A generation ago, a film titled Who Framed Roger Rabbit attracted a lot of attention for portraying cartoon characters playing out their roles in the real world. Now, something more sinister has happened; more and more of us are feeling like human beings living out our lives trapped in a cartoon. Reality seems to have been drained from the world around us, leaving us the only creatures left who are three-dimensional, and bleed.
Everywhere we look, imaginary animation is replacing reality. On our screens, people demonstrate their prevailing mood by leaping and dancing and shrieking with laughter and grinning idiotically — and this is because they got new dishes. Why do you and I never feel or act like that? Because we are real, not the product of sophomoric animators.
The screens teach us that for every bad feeling we have there’s a pill — and they prove it with animated (of course) illustrations of simple, machine-like digestive systems or nervous systems tamed in 30 seconds or less by ingesting an animated pill. My favorite is the laxative ad that shows the magic elixir taming all the angry internal arrows and making them turn cool blue instead of angry red and head obediently south. So subtle. Given a couple of thousand exposures to such messages, is it any wonder that young people are eating laundry soap — in case it might make them feel good?
But it’s not just advertising that sucks us into the two-dimensional, animated fantasy world.
- Journalism takes us there all the time, and seldom brings us back, even when the news it’s trying to convey is not fake. As a minor, but irritating, example, take the recent story about the mistaken alert of an incoming missile, sent to the people of Hawaii. In virtually every story, the mistake was made by someone hitting “the wrong button.” But that was the cartoon version. In the real world there was no button, just a list of options on a drop-down menu on a computer screen. (Similarly, there is no “nuclear button” on either Donald Trump’s or Kim Jong Un’s desk.) What’s the difference? It’s the difference between animation and reality.
- Politicians live in a comic book all the time, and it did not start with the current president. In their colorful pages, wealth trickles down, Christmas is under constant attack and there are no poor people, only lazy people. There is no climate change, no pollution. and we all benefit from what the cartoon-character-in-chief described just last night in his State of the Union address as “wonderful clean coal.” There is, of course, no such thing, outside of comic books, as clean coal.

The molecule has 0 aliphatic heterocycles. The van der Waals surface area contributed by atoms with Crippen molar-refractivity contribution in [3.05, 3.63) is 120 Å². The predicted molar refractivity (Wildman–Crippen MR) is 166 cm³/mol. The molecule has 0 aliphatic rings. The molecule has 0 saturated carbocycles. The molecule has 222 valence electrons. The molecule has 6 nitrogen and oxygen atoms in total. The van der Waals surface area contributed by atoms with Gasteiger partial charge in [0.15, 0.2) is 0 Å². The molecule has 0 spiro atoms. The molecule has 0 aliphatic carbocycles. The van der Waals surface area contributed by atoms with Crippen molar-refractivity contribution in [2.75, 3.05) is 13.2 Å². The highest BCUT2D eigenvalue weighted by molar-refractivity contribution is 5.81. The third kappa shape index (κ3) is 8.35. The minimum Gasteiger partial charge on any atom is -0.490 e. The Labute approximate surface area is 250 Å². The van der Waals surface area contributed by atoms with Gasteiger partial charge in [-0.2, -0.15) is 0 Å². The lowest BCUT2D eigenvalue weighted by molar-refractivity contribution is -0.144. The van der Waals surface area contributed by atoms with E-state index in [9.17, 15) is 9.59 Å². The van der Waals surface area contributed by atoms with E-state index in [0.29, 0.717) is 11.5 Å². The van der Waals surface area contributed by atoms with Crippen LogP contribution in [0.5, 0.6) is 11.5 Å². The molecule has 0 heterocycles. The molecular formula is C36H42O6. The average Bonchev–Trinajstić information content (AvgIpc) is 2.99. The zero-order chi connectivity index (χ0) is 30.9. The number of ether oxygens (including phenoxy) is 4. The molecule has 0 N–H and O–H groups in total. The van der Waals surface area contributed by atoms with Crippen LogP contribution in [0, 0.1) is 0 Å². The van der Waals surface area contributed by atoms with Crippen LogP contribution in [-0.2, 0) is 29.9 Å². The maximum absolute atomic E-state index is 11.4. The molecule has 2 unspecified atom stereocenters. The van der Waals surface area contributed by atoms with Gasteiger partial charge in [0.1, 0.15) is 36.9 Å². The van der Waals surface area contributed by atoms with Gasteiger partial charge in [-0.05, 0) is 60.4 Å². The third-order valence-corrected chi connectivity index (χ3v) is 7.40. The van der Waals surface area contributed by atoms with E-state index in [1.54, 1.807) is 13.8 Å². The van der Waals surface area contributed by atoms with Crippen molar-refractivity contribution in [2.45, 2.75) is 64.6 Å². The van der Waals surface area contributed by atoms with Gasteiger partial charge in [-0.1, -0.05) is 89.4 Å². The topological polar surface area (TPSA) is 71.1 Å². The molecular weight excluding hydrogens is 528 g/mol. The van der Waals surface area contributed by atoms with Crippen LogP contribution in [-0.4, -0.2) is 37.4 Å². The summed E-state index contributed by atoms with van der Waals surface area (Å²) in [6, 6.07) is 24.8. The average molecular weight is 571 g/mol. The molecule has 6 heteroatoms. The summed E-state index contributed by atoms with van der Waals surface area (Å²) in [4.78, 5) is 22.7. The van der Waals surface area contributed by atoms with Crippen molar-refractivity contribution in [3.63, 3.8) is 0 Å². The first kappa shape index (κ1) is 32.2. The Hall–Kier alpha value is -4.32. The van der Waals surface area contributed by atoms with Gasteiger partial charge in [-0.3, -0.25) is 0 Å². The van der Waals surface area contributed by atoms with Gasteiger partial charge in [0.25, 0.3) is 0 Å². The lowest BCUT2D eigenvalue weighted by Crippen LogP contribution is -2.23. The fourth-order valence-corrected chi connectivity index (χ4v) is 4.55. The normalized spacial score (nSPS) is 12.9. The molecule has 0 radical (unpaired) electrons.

- Industry lies to us all the time, and always has done so, about what it’s doing and why, and what kind of a world will result. But I do not believe it has ever in history fooled more people, more of the time, about its ability to improve our lives and its innocence of the things that are ruining our lives. Exxon Mobil fooled us about what would happen when we burned all their petroleum; Monsanto fooled us about feeding the world, when what they were doing to the real world was poisoning it. Tesla Motors is fooling us about when they are going to have driverless cars on the road — it’s been two years away for about ten years now. (Outside the comic-book world, there is no such thing as a driverless car, anywhere in the world.)
The death of reality in our surroundings and our discourse should not surprise us. For a very long time now we have been electing the people who draw for us the best comic book, buying the products that make us feel the most euphoric and out of touch with reality, accepting narcotic lies even when ascertaining the prickly truth would be easy. Even when we try to get away from our comic-book world, it seems all we do is crawl into another comic book. Of the ten top-grossing movies of 2017, five were based on comic books (the rest were either science- or escapist-fiction).
How do we get back to the real world of Roger Rabbit, where the idiots are cartoon characters and the rest of the world is real?